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Mutual Benefit Insurance Co. v. Kaz, Inc.

United States District Court, M.D. Pennsylvania

February 20, 2014

MUTUAL BENEFIT INSURANCE COMPANY, Plaintiff,
v.
KAZ, INC., Defendant.

MEMORANDUM

CHRISTOPHER C. CONNER, Chief District Judge.

This is a civil action filed by plaintiff Mutual Benefit Insurance Company ("MBIC"), as subrogee of Betty and Allen Miller, alleging strict liability, negligence, and breach of warranty against defendant Kaz, Inc. ("Kaz"). MBIC seeks reimbursement of monies paid pursuant to an insurance policy issued to the Millers, whose house was damaged in a fire. MBIC alleges that Kaz designed, manufactured, distributed, and sold a vaporizer that caused the fire. Presently before the court is Kaz's motion (Doc. 12) in limine to exclude the testimony of one of MBIC's submitted experts, Randolph Marshall of Marshall Forensic, LLC. For the following reasons, the court will deny the motion.

I. Background

MBIC filed the instant action on October 22, 2012. Discovery closed on August 30, 2013. MBIC identified two experts, Barry Emig of Kufta Associates ("Emig"), and Randolph Marshall ("Marshall") of Marshall Forensic, LLC. Both experts visited the fire scene and participated in a subsequent evidence inspection. (Doc. 16 at 5). MBIC retained Emig as a general cause and origin expert. He concluded that the fire's point of origin was the living room, specifically at the power cord of the vaporizer manufactured by Kaz. (See Doc. 16-1, Ex. A at 4). Emig determined that the power cord failed and ignited the carpeting and other nearby combustibles. ( Id. at 11).

MBIC retained Marshall as an expert on electrical origin and cause. (Doc. 16-2, Ex. B at 9). Marshall concluded that the fire's point of origin was the power cord of the Kaz vaporizer. (Doc. 12-1, Ex. A at 8, Doc. 16-4, Ex. D at 9). Using the NFPA 921, a book published by the National Fire Protection Association, and specifically ยง 18.2.1, Marshall considered and eliminated all other possible causes for the failure of the cord and determined that the only possible cause was a manufacturing defect. (See, e.g., Doc. 12-2, Ex. B at 3; Doc. 16-3, Ex. C at 4).

MBIC filed the instant motion (Doc. 12) in limine, which asserts that, pursuant to Federal Rule of Evidence 702, Marshall's testimony, reports, and opinion should not be admitted at trial because his conclusions are not based upon sound methodology and technique. The court has reviewed copies of Marshall's initial engineering report, Marshall's engineering rebuttal report, Emig's report, and a copy of Marshall's deposition transcript. (See Docs. 12-1, 12-2, 12-3, Exs. A-C; Docs. 16-1, 16-2, 16-3, 16-4, Exs. A-D). The motion is fully briefed and ripe for disposition.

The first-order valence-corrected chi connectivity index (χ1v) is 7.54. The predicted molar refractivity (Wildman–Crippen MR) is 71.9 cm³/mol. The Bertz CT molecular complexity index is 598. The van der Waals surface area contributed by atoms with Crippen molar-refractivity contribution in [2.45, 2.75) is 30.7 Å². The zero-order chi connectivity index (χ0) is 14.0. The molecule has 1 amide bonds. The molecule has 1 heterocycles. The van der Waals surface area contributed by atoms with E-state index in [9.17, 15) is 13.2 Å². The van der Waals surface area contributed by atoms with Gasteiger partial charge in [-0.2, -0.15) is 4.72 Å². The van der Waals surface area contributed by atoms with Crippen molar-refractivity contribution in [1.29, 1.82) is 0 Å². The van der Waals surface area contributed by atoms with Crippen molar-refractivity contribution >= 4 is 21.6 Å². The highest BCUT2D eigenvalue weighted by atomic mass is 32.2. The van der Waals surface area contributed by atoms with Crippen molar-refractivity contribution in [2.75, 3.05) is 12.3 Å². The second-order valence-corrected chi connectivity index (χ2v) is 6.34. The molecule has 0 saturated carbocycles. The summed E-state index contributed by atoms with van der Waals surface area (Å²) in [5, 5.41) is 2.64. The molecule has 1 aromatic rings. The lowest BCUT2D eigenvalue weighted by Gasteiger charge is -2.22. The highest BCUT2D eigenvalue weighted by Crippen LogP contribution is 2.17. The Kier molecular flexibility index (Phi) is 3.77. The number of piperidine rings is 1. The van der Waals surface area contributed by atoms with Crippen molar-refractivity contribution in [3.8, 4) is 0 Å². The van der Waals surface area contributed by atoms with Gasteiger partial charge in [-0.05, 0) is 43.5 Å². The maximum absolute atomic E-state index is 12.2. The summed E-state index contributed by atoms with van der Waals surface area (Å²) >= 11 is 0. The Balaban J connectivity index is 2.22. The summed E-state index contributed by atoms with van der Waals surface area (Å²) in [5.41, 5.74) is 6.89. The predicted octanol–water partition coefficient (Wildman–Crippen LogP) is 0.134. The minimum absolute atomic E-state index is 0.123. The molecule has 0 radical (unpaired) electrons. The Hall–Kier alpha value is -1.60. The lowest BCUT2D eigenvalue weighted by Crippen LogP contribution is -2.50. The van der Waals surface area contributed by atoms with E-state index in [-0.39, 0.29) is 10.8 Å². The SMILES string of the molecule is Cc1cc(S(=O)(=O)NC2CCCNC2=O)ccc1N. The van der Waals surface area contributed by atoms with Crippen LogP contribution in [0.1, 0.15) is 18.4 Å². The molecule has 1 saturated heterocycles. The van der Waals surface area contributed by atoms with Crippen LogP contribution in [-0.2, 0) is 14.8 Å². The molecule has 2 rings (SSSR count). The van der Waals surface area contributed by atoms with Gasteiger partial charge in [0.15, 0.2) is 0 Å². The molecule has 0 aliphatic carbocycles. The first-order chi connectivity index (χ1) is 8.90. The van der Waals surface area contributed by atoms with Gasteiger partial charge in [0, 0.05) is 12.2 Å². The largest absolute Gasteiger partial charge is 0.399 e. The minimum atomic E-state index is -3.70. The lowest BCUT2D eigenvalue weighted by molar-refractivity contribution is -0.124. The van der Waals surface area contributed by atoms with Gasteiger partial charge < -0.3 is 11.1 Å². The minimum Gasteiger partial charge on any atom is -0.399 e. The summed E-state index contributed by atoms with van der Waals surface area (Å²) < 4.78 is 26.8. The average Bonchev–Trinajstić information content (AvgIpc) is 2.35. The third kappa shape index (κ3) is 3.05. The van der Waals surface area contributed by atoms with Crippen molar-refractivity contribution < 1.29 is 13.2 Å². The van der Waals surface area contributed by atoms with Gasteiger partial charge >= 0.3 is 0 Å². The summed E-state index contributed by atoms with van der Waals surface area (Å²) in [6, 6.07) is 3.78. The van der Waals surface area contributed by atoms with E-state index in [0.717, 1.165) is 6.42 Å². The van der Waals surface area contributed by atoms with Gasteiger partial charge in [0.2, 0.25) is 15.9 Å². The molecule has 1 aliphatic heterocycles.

II. Legal Standard

MBIC bears the burden of establishing the admissibility of Marshall's testimony, reports, and opinion by a preponderance of the evidence. See Burke v. TransAm Trucking, Inc. , 617 F.Supp.2d 327, 331 (M.D. Pa. 2009); see also In re Paoli R.R. Yard PCB Litig., 35 F.3d 717, 744-46 (3d Cir. 1994). Admissibility of expert testimony is a question of law governed by Federal Rule of Evidence 702. See Daubert v. Merrell Dow Pharms., Inc. , 509 U.S. 579, 588-89 (1993). The rule provides:

A witness who is qualified as an expert by knowledge, skill, experience, training, or education may testify in the form of an opinion or otherwise if: (a) the expert's scientific, technical, or other specialized knowledge will help the trier of fact to understand the evidence or to determine a fact in issue; (b) the testimony is based on sufficient facts or data; (c) the testimony is the product of reliable principles and methods; and (d) the expert has reliably applied the principles and methods to the facts of the case.

FED. R. EVID. 702. According to the Third Circuit, Rule 702 sets forth three separate restrictions on the admission of expert testimony: qualification, reliability, and fit. Calhoun v. Yamaha Motor Corp., U.S.A. , 350 F.3d 316, 321 (3d Cir. 2003) (quoting Schneider v. Fried , 320 F.3d 396, 405 (3d Cir. 2003)). Rule 702 embraces a "liberal policy of admissibility, " pursuant to which it is preferable to admit any evidence that may assist the trier of fact. Pineda v. Ford Motor Co. , 520 F.3d 237, 243 (3d Cir. 2008) (quoting Kannankeril v. Terminix Int'l, Inc. , 128 F.3d 802, 806 (3d Cir. 1997)).

Kaz contests the "reliability" of Marshall's proposed testimony. Expert testimony is "reliable" when it is based upon sound methodology and technique. In re Paoli, 35 F.3d at 742. The touchstone is whether the expert's methodology is "sufficiently reliable so that it will aid the jury in reaching accurate results." Id . at 744 (internal quotation omitted). The standard for reliability is not high. Id . at 744 ("The grounds for the expert's opinion merely have to be good, they don't have to be perfect."). The court looks to several non-exhaustive factors to guide our reliability inquiry:

(1) whether a method consists of a testable hypothesis; (2) whether the method has been subject to peer review; (3) the known or potential rate of error; (4) the existence and maintenance of standards controlling the technique's operation; (5) whether the method is generally accepted; (6) the relationship of the technique to methods which have been established to be reliable; (7) the qualifications of the expert witness testifying based on the methodology; and (8) the non-judicial uses to which the method has been put.

Pineda , 520 F.3d at 248 (citing Paoli , 35 ...


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